Git Enchantment

History repeats itself, first as tragedy, second as farce.

Karl Marx

Several days ago, a few coworkers and I happened upon a perplexing problem. It can be stated as follows: "Given two Git repositories source and target, while preserving revision history, move the contents of a subdirectory a located in source to a subdirectory b located in target."

We ended up simply executing a mv to transfer the contents of a into b which, of course, purged all revision history. Out of curiousity, I researched if there was a lossless way to do what we wanted.

The solution was the Git subcommand filter-branch. This tool allows you to alter revision history by iterating over revisions and applying something called filters. A filter is an option provided to filter-branch which produces a side-effect on all revisions for a given repository branch.

Consider the command git filter-branch --subdirectory-filter foo. This steps through all revisions and sets the subdirectory foo as the new root of the Git repository.

For us, the subdirectory-filter option wasn't going to cut it. Instead we used an option which rewrites a revision by evaluating a user specified shell script, called --tree-filter.

Let's step through an example of utilizing --tree-filter to solve the problem we defined above. For our purposes, we assume the following:

  1. source and target are Git repositories in the same parent directory.
  2. source is on the master branch.

We begin by changing into source.

$ cd source

Next we run the filter-branch subcommand.

$ git filter-branch --tree-filter 'find . ! -name a -type d ! -name . -type d ! -name .. -type d -maxdepth 1 | xargs rm -rf; test -d a && mv a b || echo "Nothing to do"' --prune-empty HEAD 

Take a deep breath. Let's break apart this command so we can better digest it.

  • find . ! -name a -type d ! -name . -type d ! -name .. -type d -maxdepth 1 | xargs rm -rf;: Remove all files and directories except ., .., and a.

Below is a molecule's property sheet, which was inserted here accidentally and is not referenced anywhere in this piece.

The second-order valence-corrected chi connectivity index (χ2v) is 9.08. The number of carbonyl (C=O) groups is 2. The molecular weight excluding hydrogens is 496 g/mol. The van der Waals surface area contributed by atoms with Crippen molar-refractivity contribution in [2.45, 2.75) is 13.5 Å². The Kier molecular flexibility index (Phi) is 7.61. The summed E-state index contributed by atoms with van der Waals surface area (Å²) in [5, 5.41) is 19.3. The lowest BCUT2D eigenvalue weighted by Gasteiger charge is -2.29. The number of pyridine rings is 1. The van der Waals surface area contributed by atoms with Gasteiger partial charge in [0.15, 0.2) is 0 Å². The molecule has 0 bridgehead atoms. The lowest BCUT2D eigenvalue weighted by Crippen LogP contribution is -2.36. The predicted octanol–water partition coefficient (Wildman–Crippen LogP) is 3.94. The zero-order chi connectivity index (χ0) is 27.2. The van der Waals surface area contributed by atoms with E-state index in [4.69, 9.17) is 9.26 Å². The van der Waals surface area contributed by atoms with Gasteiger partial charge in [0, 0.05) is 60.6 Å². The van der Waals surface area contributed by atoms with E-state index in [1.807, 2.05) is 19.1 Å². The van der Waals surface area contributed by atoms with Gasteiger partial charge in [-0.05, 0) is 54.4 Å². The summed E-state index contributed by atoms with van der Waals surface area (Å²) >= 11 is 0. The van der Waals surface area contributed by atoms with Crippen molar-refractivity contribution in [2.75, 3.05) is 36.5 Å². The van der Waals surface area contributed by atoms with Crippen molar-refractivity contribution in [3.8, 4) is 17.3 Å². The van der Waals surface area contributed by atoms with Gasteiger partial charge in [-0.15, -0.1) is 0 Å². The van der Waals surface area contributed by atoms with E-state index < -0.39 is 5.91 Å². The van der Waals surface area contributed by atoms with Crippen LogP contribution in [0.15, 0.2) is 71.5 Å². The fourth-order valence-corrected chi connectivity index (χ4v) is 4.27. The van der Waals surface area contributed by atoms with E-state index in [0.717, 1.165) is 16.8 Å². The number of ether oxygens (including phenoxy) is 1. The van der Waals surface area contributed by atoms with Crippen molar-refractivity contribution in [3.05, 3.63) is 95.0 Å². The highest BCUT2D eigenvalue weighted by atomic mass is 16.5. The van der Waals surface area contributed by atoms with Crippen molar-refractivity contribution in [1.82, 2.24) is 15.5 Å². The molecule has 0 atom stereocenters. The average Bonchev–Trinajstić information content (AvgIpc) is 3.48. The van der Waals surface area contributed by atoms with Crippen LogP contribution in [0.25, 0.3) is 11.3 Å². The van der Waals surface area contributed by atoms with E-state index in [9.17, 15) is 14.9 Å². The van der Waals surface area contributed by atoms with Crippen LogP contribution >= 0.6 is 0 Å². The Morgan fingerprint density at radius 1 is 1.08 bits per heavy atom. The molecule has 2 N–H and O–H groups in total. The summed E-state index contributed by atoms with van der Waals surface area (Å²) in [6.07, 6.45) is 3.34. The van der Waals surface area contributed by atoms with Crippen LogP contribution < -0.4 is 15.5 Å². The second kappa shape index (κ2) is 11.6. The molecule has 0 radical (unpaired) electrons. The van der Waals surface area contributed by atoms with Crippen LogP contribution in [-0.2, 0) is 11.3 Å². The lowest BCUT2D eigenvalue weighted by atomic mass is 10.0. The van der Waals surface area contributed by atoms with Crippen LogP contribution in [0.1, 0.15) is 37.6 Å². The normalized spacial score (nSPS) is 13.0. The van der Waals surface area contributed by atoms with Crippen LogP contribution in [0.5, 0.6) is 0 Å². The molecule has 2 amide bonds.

• test -d a && mv a b || echo "Nothing to do": If the directory a exists move a to b. This prevents filter-branch from failing in the case of commits that don't contain the directory a.
  • --prune-empty: Ignore empty commits generated by filter-branch. In our case, this would be any commits that did not contain the directory a.

For other useful options refer to the appendix.

Now we change into the target Git repository:

$ cd ../target

We then add ../source as a new remote called source, fetch from this new remote, and merge in source/master.

$ git remote add source ../source
$ git fetch source
$ get merge source/master

There you have it. We have successfully migrated the contents of a subdirectory from one Git repository to a subdirectory in another Git repository. All the while, our revision history has remained intact.


Speeding up filter-branch

If you're dealing with a repository that has a large revision history a significant speed-up can be seen by using the -d option. This redirects the temporary directory used by filter-branch to what is specfied by the user. For example, on many Unix systems you can use -d tmpfs.